Quesadilla photo DSCN0725_zps381529f6.jpg

Ingredients – cheese
50g cheese, grated
1/4 red onion, finely chopped
1 tomato, deseeded and finely chopped
1/3 red chilli, finely chopped
1 tbsp coriander, finely chopped
4 small flour or corn tortillas

Ingredients – baked beans
1 small tin baked beans
1/4 red onion, finely chopped
1/3 red chilli, finely chopped
1/2 tsp ground cumin
1 tbsp coriander, finely chopped
4 small flour or corn tortillas

Add the filling ingredients to a bowl and mix well. If you’re doing the baked beans version, try and mush the beans together a little as you mix.
Season with salt and pepper.
Put a small frying pan on a medium to high heat.
When it’s hot add the first tortilla and spread half the filling over it.
Heat until the bottom of the tortilla is looking a little browned and crispy.
Cover the lower tortilla and filling with a second tortilla and press down.
Using a fish slice or a spatula, carefully turn the tortilla sandwich over.
Heat the tortilla until it is now toasted.
Remove from the pan and cut into quarters.
Repeat with the remaining ingredients.

Serves 2 as a light lunch or snack.

Once you have mastered this technique then the variations are only limited by imagination and taste. Off the top of my head you could try tapenade and mozzarella; hummus and chopped green olives; mozzarella, tomato and basil; crumbled falafel and tapenade. You could even try a sweet version with peanut butter and grated chocolate or Nutella. Cheese on toast was never this good.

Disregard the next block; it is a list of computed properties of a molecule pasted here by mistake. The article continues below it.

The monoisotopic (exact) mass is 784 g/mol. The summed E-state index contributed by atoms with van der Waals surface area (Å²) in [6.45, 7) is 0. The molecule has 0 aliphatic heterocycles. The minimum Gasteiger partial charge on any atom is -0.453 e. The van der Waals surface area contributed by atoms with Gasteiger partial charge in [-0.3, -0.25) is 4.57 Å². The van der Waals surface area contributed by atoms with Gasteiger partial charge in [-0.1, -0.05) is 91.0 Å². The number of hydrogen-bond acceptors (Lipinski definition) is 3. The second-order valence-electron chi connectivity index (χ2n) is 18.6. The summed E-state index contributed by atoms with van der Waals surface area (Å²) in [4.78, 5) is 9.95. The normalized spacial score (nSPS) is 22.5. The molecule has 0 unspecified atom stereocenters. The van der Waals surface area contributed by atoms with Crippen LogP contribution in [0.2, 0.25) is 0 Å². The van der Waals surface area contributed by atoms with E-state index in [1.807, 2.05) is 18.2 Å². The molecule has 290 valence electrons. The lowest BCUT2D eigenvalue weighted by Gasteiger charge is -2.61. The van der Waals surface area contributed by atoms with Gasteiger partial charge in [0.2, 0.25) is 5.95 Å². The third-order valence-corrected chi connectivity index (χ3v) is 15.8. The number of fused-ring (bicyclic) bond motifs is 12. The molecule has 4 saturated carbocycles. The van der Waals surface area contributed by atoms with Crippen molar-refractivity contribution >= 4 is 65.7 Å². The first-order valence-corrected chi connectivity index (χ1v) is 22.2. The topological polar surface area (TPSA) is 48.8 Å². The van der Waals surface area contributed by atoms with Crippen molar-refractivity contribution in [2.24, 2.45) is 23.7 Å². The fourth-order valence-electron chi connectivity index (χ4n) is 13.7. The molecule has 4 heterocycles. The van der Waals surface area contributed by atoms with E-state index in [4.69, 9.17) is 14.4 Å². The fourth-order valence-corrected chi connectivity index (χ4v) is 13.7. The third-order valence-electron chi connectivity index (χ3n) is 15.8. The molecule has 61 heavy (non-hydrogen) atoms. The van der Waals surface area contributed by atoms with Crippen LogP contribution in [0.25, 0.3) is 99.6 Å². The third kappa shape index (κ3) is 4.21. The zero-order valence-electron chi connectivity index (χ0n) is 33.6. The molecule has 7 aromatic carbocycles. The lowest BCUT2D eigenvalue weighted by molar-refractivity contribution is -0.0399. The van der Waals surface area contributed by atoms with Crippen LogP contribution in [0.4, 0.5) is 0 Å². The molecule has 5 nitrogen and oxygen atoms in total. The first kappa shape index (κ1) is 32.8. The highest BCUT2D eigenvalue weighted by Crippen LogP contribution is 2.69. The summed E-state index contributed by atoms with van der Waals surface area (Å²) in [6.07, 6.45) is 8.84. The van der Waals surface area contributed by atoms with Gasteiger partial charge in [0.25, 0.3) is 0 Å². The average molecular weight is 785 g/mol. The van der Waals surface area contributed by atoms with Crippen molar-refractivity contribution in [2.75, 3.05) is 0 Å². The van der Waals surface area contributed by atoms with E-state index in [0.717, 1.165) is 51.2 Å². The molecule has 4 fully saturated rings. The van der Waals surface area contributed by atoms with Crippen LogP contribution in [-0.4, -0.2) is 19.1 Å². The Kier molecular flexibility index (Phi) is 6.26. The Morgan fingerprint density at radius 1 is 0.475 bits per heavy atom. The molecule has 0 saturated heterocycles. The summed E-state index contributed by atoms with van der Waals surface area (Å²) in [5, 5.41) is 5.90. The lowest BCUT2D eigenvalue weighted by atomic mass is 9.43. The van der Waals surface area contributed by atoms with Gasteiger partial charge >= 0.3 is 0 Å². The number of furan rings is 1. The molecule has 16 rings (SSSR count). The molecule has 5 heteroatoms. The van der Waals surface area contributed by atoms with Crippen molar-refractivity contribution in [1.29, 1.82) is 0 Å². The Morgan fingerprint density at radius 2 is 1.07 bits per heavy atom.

Recipe: Himmel and Haggerty


I have a suspicion that the notes about how I came up with this recipe are going to be longer than the recipe itself, but here goes.

This is a mashing together of two classic recipes – Pan Haggerty and Himmel und Erde. Pan Haggerty is a Tyneside & Northumbrian dish of potatoes, onions & cheese cooked in a frying pan on top of the stove. Himmel und Erde is a German dish of apples and potatoes. I can’t say I grew up with either recipe – I grew up with the Wearside & Durham dish of Panackulty, which is potatoes and corned beef layered and cooked in the oven – but I looked at a recipe of Pan Haggerty, remembered Himmel und Erde and thought ‘Apples would do nicely in this’.

It makes a great supper or lunch dish and it’s a great way of using up the end bits of blocks of cheese if you want something more substantial than a cheese toastie. For a vegan version, this would be great just leaving the cheese out. It’s also great cold for a lunchbox the next day.


2 medium potatoes, thinly sliced
1 apple, cored and thinly sliced
1/2 onion, thinly sliced
100g cheddar cheese, grated
1 tsp dried sage

Put a small amount of oil in a small frying pan. Starting and ending with a layer of potatoes, build up layers of potatoes, onion, apple and two thirds of the cheese. Season with salt and pepper as you go and sprinkle in the sage as you do.
If your frying pan has a lid you can use that to cover, otherwise kitchen foil or a plate work just as well.
Heat over a low to medium heat for 20 minutes.
When you can slip the point of a knife easily to the bottom, the potatoes are cooked.
Sprinkle the rest of the cheese over the top and put under a hot grill until the cheese is bubbling and browned.
Serve with a crisp green salad.

Serves 2